A Multitude of Free IP Search Options from the Hungarian Intellectual Property Office

Most intellectual property authority websites offer some type of online IP search portal, ranging from the basic bibliographic patent search tool on the Syrian Patent Office website to the multiple patent, trademark, design, and caselaw databases available from the French Patent Office. Occasionally I run across an IP office website which impresses me with the thorough coverage and advanced features offered through their online search portal, but I’ve never been more surprised than when I tested the Hungarian Intellectual Property Office IP Search platform. IP Search is the official search platform for the Hungarian Intellectual Property Office (HIPO) and provides a free English-language search interface for all “data of the electronic register of HIPO, as well as […] data of the international and Community industrial property titles of protection effective on the territory of Hungary.” The portal provides an intuitive central interface where users can search through all imaginable types of Hungarian intellectual property: patents, SPCs, plant patents, utility models, trademarks, geographical indications, designs, topography, and even copyright records. The hit list provides easy filtering options through a flexible grid view, and users can download and display a wide range of data and full-text sections of Hungarian patent documents in the full record view.

After the jump, learn about the numerous search and viewing options available on this broad and sophisticated search portal for Hungarian intellectual property!

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IP Protecting IP: When IP Gets Meta

Sometimes modern society gets a bit too self-referential for its own good.  If you’ve spent any amount of time on Twitter, you often see tweets about tweets (“Thanks for the retweet!”). The intellectual property field is full of very tech-savvy, forward-thinking individuals who are so attuned to the world of IP that they think about everything through an IP lens, and intellectual property concepts are included in their patent, trademark, and copyright applications.  I first noticed this trend when I was looking at the homepage for the USPTO 2012 National Trademark Expo, and I saw the T.Markey logo waving back at me. T.Markey is an anthropomorphized registered trademark symbol, complete with googly eyes, gloves, and a pair of tennis shoes.

T.Markey (image from USPTO website).

I thought, “Wouldn’t it be amazing if this personified trademark was also a registered trademark?”  I checked TESS, and sadly I couldn’t locate “T.Markey” as a registered trademark.  This experience planted a seed of interest, though, so I began searching for examples of meta IP.

After the jump, read about patent applications, trademarks, and copyright records that begin to loop back in on themselves!
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Where Do You Start a Copyright Search?

[tweetmeme source=”Intellogist” only_single=false]Although Intellogist focuses on resources for patent searchers, we often explore search tools for other types of  intellectual property researchers. A few weeks ago, I gave a brief overview of how to search the USPTO’s Trademark Electronic Search System (TESS), an invaluable resource for trademark searchers focusing on US intellectual property.  Besides patents and trademarks, copyright is the third major type of intellectual property in the US, and the US Copyright Office provides access to all copyright records from 1978 to present through the US Copyright Catalog. The US Copyright Catalog is an excellent place to start a copyright search, although you may want professional searchers to help you with locating copyright records for important business decisions and legal matters.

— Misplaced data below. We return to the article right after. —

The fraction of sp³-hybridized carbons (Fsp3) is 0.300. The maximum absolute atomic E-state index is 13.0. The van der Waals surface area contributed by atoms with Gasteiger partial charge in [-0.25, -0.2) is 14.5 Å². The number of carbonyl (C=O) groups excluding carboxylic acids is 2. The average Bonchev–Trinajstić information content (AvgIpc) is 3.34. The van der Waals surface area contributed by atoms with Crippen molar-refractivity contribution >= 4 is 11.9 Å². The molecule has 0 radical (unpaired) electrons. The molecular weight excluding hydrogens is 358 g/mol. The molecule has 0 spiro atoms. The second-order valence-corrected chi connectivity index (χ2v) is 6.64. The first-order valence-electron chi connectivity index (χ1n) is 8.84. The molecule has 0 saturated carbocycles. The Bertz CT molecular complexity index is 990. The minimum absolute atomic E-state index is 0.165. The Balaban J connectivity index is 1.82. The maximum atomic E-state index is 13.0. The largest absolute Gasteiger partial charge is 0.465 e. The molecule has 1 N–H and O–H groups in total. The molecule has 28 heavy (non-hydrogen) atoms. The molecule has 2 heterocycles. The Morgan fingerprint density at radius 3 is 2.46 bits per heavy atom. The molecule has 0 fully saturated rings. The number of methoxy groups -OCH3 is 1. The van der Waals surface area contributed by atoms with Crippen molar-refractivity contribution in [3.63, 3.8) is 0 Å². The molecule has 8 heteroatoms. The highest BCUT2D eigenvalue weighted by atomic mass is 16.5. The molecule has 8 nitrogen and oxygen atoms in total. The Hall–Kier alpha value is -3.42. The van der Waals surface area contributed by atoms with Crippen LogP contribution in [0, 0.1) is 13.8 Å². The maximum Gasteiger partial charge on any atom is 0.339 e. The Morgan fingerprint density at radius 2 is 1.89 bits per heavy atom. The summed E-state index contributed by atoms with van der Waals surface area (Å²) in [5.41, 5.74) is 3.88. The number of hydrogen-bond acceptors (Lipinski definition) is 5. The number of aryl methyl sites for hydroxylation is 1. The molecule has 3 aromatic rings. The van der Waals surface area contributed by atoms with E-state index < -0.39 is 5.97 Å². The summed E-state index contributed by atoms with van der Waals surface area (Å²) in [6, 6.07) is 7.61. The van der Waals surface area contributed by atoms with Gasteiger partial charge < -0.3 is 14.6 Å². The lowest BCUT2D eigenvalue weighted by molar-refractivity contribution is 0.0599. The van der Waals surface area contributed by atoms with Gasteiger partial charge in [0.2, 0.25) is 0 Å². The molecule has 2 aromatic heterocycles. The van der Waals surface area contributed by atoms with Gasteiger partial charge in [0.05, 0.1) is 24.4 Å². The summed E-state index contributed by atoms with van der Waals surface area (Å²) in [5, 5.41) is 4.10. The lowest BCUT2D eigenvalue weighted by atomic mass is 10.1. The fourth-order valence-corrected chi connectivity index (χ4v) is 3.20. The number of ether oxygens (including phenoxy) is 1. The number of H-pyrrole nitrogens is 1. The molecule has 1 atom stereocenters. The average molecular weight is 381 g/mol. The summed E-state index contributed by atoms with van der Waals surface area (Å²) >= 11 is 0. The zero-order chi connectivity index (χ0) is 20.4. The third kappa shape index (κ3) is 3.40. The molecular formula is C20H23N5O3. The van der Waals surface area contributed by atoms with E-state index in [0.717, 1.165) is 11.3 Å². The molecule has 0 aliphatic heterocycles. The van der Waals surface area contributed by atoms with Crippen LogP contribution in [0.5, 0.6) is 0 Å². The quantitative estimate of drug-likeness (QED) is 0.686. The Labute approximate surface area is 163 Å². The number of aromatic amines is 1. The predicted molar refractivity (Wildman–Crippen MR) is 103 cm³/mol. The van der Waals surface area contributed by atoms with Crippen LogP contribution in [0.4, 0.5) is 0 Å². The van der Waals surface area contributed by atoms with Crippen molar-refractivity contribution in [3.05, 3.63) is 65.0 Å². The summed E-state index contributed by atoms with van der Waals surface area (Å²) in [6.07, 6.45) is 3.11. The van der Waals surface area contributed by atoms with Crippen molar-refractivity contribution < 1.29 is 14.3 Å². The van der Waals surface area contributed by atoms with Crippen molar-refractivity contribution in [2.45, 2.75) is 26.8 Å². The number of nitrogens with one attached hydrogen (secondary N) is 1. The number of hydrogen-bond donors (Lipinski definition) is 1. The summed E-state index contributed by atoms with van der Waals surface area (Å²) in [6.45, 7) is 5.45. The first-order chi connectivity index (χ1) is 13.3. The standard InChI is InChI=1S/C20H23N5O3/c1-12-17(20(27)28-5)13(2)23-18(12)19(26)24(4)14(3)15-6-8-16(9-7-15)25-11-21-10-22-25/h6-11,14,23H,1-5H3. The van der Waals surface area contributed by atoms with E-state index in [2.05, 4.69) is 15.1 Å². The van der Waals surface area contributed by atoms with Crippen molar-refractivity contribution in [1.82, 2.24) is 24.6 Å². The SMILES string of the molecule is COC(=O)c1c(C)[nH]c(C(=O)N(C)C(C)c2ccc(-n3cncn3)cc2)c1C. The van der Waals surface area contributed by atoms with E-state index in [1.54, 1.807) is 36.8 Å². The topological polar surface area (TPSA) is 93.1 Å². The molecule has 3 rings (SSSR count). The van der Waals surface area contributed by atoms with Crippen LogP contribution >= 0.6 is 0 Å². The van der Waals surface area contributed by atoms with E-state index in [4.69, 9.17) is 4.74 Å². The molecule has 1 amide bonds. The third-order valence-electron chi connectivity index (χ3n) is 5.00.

Continue reading to learn about searching for copyright records through the online US Copyright Catalog!

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A Timeline of Intellectual Property Issues on Pinterest

[tweetmeme source=”Intellogist” only_single=false] Last week, we took a look at how patent searchers can use the popular social media platform Pinterest to create a new online community of patent enthusiasts.  Pinterest is currently a controversial topic within the IP community, since the site may promote copyright violation through the unauthorized sharing of copyrighted work. The Terms of Service (ToS) for the site have also come under scrutiny after a blog post by a lawyer analyzing the Pinterest ToS went viral. I found a number of articles and blog posts from the past month that tell of an ongoing saga over the copyright-related criticism that Pinterest is currently facing.  As some of the articles ask, could Pinterest become the next Napster?

Read on as I reconstruct a timeline of events surrounding the Pinterest intellectual property controversies.
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Why we should all be talking about Deepdyve

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The first time I ever heard of DeepDyve, I was extremely pleased with the idea behind it and thought it would quickly become the new model for online access to journal articles. That was last summer, and I still hadn’t heard a peep until the news broke of a collaboration between DeepDyve and Nature Publishing Group.

Let me first tell you why DeepDyve is great. In prior art searching, we’re all on a mission to access as much of the world’s literature as we can, because *any* publicly available material can, in theory, knock out a patent’s validity. This means we constantly need to see the full text of academic journal articles – the abstracts and bibliographic data can’t give us any clue about the specific technical details held within. Academic researchers can get a good idea of what they need to read from the abstract; prior art searchers can’t.

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